Ever since the U.S. Supreme Court ruled two years ago in AT&T Mobility v. Concepcion that companies can enforce class action waivers in consumer contracts, defendants have been trying to use Concepcion as a class action killer in the employment context as well. Those efforts haven’t been particularly successful so far, but there are signs that the tide may be turning.
On February 22, U.S. District Judge Vincent Briccetti in Manhattan dismissed a purported overtime class action against JPMorgan Chase, citing a mandatory arbitration and class-action waiver clause in a former employee’s contract. Briccetti ruled that binding arbitration agreements are permitted under Concepcion, and that the Federal Arbitration Act was enacted to encourage arbitration as an alternative to costly and time-consuming litigation. What’s more, the judge rejected the notion that he should defer to the National Labor Relations Board’s January 2012 decision in In re D.R. Horton, in which the NLRB held that binding arbitration agreements in employment contracts violate the National Labor Relations Act.
Lawyers for plaintiff Tiffany Ryan at Outten & Golden and Sapir & Frumkin had argued that arbitration clauses like the one Ryan signed are unenforceable under the Fair Labor Standards Act, because the statutory rights available to her would be limited in an arbitration setting, and because pressing her claims individually would be too expensive. "Defendants ask the court to give them the advantage of an unfair deal," the plaintiffs lawyers wrote in their opposition to JPMorgan’s motion to dismiss. "Ms. Ryan had no choice but to yield to an agreement that eliminates her federal rights and grants defendants de facto immunity from liability."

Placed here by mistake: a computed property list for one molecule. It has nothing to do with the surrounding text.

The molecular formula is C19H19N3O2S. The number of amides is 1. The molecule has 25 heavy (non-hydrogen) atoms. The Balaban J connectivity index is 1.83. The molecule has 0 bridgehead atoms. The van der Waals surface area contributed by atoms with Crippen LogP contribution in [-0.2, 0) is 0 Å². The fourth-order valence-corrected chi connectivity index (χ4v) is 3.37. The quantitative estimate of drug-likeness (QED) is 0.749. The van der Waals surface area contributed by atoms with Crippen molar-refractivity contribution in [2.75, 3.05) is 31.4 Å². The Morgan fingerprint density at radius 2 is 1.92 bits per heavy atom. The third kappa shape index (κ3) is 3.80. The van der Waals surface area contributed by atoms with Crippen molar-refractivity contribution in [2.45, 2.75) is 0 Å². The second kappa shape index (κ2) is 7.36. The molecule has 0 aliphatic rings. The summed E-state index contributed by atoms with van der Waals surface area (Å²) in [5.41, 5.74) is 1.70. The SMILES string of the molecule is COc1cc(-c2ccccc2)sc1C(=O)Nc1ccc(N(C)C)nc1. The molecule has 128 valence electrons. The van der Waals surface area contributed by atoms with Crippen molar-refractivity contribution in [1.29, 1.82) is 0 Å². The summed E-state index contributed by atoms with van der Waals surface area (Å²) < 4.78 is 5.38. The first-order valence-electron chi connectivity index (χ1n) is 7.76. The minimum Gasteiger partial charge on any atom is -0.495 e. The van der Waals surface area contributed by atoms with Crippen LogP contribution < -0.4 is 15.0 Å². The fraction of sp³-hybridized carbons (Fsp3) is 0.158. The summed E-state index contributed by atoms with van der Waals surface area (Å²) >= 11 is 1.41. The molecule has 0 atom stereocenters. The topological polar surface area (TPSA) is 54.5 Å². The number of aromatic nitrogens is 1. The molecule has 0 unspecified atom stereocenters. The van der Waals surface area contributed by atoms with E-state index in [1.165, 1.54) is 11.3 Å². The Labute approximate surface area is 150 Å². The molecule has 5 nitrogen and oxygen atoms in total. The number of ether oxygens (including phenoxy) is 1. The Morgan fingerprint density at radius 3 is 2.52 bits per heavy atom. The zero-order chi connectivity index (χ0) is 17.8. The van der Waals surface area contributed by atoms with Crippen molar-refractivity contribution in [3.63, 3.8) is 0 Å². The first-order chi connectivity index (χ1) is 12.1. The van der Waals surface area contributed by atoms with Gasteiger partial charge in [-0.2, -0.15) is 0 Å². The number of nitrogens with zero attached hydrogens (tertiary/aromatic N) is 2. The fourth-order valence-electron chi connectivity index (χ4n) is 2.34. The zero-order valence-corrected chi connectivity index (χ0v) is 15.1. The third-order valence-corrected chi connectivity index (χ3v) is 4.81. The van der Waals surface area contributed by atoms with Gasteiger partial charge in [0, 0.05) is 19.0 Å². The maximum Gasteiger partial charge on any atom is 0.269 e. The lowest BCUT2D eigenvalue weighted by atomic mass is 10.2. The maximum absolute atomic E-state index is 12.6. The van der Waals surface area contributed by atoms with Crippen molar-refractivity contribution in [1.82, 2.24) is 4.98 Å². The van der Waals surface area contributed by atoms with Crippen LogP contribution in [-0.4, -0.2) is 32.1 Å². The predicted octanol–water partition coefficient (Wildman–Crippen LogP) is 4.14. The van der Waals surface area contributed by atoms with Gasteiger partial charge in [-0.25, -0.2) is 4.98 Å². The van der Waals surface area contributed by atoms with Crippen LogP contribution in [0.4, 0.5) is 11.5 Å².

Briccetti didn’t buy those arguments. Siding with JPMorgan’s lawyers at Morgan, Lewis & Bockius, he concluded that the arbitration clauses should be enforced, and he ruled that the NLRB’s D.R. Horton ruling was both nonpersuasive and nonbinding.
"At bottom, the court finds the class action waiver is fair, permits plaintiff to vindicate her statutory rights under the FLSA, does not hinder her ability to recover attorney’s fees or costs, and comports with public policy favoring arbitration and honoring private contracts," Briccetti wrote.
The NLRB’s D.R. Horton decision, meanwhile, is facing an existential threat at the U.S. Court of Appeals for the Fifth Circuit. Citing a ruling last month by the D.C. Circuit invaliding President Obama’s January 2012 recess appointments of three members of the NLRB, D.R. Horton’s lawyers at Ogletree Deakins have argued at the Fifth Circuit that the NLRB didn’t have a legal quorum when it ruled against D.R. Horton last year. The Fifth Circuit hasn’t yet ruled in the case.
JPMorgan’s attorney, Thomas Linthorst of Morgan Lewis, did not respond to a request for comment. Neither did Adam Klein of Outten & Golden, who represents Ryan.
This article first appeared on The Am Law Litigation Daily at  www.americanlawyer.com.